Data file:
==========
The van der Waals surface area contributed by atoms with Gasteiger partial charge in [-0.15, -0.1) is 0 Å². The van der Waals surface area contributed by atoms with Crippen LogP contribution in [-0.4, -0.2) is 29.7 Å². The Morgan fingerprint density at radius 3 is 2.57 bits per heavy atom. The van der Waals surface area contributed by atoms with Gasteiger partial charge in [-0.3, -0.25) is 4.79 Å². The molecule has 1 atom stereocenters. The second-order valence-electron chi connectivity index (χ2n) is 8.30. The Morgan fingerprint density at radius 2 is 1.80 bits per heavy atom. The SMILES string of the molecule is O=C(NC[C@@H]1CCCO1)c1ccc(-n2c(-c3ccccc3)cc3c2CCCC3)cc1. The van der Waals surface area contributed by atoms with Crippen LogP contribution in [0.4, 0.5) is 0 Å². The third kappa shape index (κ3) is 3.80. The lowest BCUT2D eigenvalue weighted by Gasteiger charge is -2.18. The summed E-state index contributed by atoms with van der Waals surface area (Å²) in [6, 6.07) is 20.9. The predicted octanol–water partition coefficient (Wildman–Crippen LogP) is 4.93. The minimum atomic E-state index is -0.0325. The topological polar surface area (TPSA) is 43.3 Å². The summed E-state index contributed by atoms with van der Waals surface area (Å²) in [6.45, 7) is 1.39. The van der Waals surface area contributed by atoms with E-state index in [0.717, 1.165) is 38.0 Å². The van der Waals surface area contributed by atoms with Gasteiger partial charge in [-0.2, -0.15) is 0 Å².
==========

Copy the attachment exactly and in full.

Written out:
The van der Waals surface area contributed by atoms with Gasteiger partial charge in [-0.15, -0.1) is 0 Å². The van der Waals surface area contributed by atoms with Crippen LogP contribution in [-0.4, -0.2) is 29.7 Å². The Morgan fingerprint density at radius 3 is 2.57 bits per heavy atom. The van der Waals surface area contributed by atoms with Gasteiger partial charge in [-0.3, -0.25) is 4.79 Å². The molecule has 1 atom stereocenters. The second-order valence-electron chi connectivity index (χ2n) is 8.30. The Morgan fingerprint density at radius 2 is 1.80 bits per heavy atom. The SMILES string of the molecule is O=C(NC[C@@H]1CCCO1)c1ccc(-n2c(-c3ccccc3)cc3c2CCCC3)cc1. The van der Waals surface area contributed by atoms with Crippen LogP contribution in [0.4, 0.5) is 0 Å². The third kappa shape index (κ3) is 3.80. The lowest BCUT2D eigenvalue weighted by Gasteiger charge is -2.18. The summed E-state index contributed by atoms with van der Waals surface area (Å²) in [6, 6.07) is 20.9. The predicted octanol–water partition coefficient (Wildman–Crippen LogP) is 4.93. The minimum atomic E-state index is -0.0325. The topological polar surface area (TPSA) is 43.3 Å². The summed E-state index contributed by atoms with van der Waals surface area (Å²) in [6.45, 7) is 1.39. The van der Waals surface area contributed by atoms with E-state index in [0.717, 1.165) is 38.0 Å². The van der Waals surface area contributed by atoms with Gasteiger partial charge in [-0.2, -0.15) is 0 Å².